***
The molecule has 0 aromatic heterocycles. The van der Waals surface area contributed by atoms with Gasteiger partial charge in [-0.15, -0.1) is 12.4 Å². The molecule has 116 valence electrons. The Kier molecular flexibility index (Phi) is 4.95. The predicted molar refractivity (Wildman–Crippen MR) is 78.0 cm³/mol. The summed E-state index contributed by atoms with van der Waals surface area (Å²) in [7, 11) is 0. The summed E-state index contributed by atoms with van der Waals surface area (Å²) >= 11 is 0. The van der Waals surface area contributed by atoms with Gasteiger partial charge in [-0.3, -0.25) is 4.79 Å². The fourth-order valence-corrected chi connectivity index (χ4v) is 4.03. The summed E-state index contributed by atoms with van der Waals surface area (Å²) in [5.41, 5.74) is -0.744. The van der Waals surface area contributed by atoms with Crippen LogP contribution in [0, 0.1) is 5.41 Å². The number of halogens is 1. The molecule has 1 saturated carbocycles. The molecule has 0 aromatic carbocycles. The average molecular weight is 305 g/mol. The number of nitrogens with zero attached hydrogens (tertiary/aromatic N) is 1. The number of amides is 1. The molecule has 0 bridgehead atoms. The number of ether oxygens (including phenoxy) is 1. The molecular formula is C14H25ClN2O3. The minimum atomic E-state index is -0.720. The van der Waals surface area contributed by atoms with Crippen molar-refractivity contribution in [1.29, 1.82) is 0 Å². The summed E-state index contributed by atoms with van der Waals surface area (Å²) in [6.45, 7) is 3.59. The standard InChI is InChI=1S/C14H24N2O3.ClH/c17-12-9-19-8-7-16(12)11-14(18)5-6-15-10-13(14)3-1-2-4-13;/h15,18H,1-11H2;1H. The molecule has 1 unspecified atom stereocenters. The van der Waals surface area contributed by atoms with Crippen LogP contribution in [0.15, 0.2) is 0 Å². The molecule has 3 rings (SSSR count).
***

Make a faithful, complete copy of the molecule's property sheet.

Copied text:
The molecule has 0 aromatic heterocycles. The van der Waals surface area contributed by atoms with Gasteiger partial charge in [-0.15, -0.1) is 12.4 Å². The molecule has 116 valence electrons. The Kier molecular flexibility index (Phi) is 4.95. The predicted molar refractivity (Wildman–Crippen MR) is 78.0 cm³/mol. The summed E-state index contributed by atoms with van der Waals surface area (Å²) in [7, 11) is 0. The summed E-state index contributed by atoms with van der Waals surface area (Å²) >= 11 is 0. The van der Waals surface area contributed by atoms with Gasteiger partial charge in [-0.3, -0.25) is 4.79 Å². The fourth-order valence-corrected chi connectivity index (χ4v) is 4.03. The summed E-state index contributed by atoms with van der Waals surface area (Å²) in [5.41, 5.74) is -0.744. The van der Waals surface area contributed by atoms with Crippen LogP contribution in [0, 0.1) is 5.41 Å². The number of halogens is 1. The molecule has 1 saturated carbocycles. The molecule has 0 aromatic carbocycles. The average molecular weight is 305 g/mol. The number of nitrogens with zero attached hydrogens (tertiary/aromatic N) is 1. The number of amides is 1. The molecule has 0 bridgehead atoms. The number of ether oxygens (including phenoxy) is 1. The molecular formula is C14H25ClN2O3. The minimum atomic E-state index is -0.720. The van der Waals surface area contributed by atoms with Crippen molar-refractivity contribution in [1.29, 1.82) is 0 Å². The summed E-state index contributed by atoms with van der Waals surface area (Å²) in [6.45, 7) is 3.59. The standard InChI is InChI=1S/C14H24N2O3.ClH/c17-12-9-19-8-7-16(12)11-14(18)5-6-15-10-13(14)3-1-2-4-13;/h15,18H,1-11H2;1H. The molecule has 1 unspecified atom stereocenters. The van der Waals surface area contributed by atoms with Crippen LogP contribution in [0.15, 0.2) is 0 Å². The molecule has 3 rings (SSSR count).